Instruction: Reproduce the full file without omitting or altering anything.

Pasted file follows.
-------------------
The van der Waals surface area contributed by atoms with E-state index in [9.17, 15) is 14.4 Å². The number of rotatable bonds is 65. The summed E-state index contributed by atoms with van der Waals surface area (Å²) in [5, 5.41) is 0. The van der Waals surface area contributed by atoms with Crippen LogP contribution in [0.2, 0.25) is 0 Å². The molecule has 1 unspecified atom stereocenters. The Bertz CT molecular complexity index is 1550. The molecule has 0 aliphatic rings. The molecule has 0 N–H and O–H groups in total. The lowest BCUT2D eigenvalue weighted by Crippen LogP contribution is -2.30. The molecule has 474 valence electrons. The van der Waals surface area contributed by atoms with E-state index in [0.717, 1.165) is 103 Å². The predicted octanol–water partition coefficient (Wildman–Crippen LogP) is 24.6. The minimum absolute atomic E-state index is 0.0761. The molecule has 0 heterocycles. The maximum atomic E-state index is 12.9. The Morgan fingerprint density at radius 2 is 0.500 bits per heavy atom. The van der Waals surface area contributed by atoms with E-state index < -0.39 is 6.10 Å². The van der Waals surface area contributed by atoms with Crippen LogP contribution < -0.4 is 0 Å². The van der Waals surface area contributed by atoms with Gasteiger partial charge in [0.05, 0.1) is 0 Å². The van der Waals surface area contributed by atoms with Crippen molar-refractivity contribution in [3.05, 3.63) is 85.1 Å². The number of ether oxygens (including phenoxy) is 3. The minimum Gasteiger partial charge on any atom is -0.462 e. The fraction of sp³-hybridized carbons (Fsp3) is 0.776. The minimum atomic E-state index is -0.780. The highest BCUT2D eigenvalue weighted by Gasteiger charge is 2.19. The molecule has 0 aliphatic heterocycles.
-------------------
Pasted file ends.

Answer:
The van der Waals surface area contributed by atoms with E-state index in [9.17, 15) is 14.4 Å². The number of rotatable bonds is 65. The summed E-state index contributed by atoms with van der Waals surface area (Å²) in [5, 5.41) is 0. The van der Waals surface area contributed by atoms with Crippen LogP contribution in [0.2, 0.25) is 0 Å². The molecule has 1 unspecified atom stereocenters. The Bertz CT molecular complexity index is 1550. The molecule has 0 aliphatic rings. The molecule has 0 N–H and O–H groups in total. The lowest BCUT2D eigenvalue weighted by Crippen LogP contribution is -2.30. The molecule has 474 valence electrons. The van der Waals surface area contributed by atoms with E-state index in [0.717, 1.165) is 103 Å². The predicted octanol–water partition coefficient (Wildman–Crippen LogP) is 24.6. The minimum absolute atomic E-state index is 0.0761. The molecule has 0 heterocycles. The maximum atomic E-state index is 12.9. The Morgan fingerprint density at radius 2 is 0.500 bits per heavy atom. The van der Waals surface area contributed by atoms with E-state index < -0.39 is 6.10 Å². The van der Waals surface area contributed by atoms with Crippen LogP contribution < -0.4 is 0 Å². The van der Waals surface area contributed by atoms with Gasteiger partial charge in [0.05, 0.1) is 0 Å². The van der Waals surface area contributed by atoms with Crippen molar-refractivity contribution in [3.05, 3.63) is 85.1 Å². The number of ether oxygens (including phenoxy) is 3. The minimum Gasteiger partial charge on any atom is -0.462 e. The fraction of sp³-hybridized carbons (Fsp3) is 0.776. The minimum atomic E-state index is -0.780. The highest BCUT2D eigenvalue weighted by Gasteiger charge is 2.19. The molecule has 0 aliphatic heterocycles.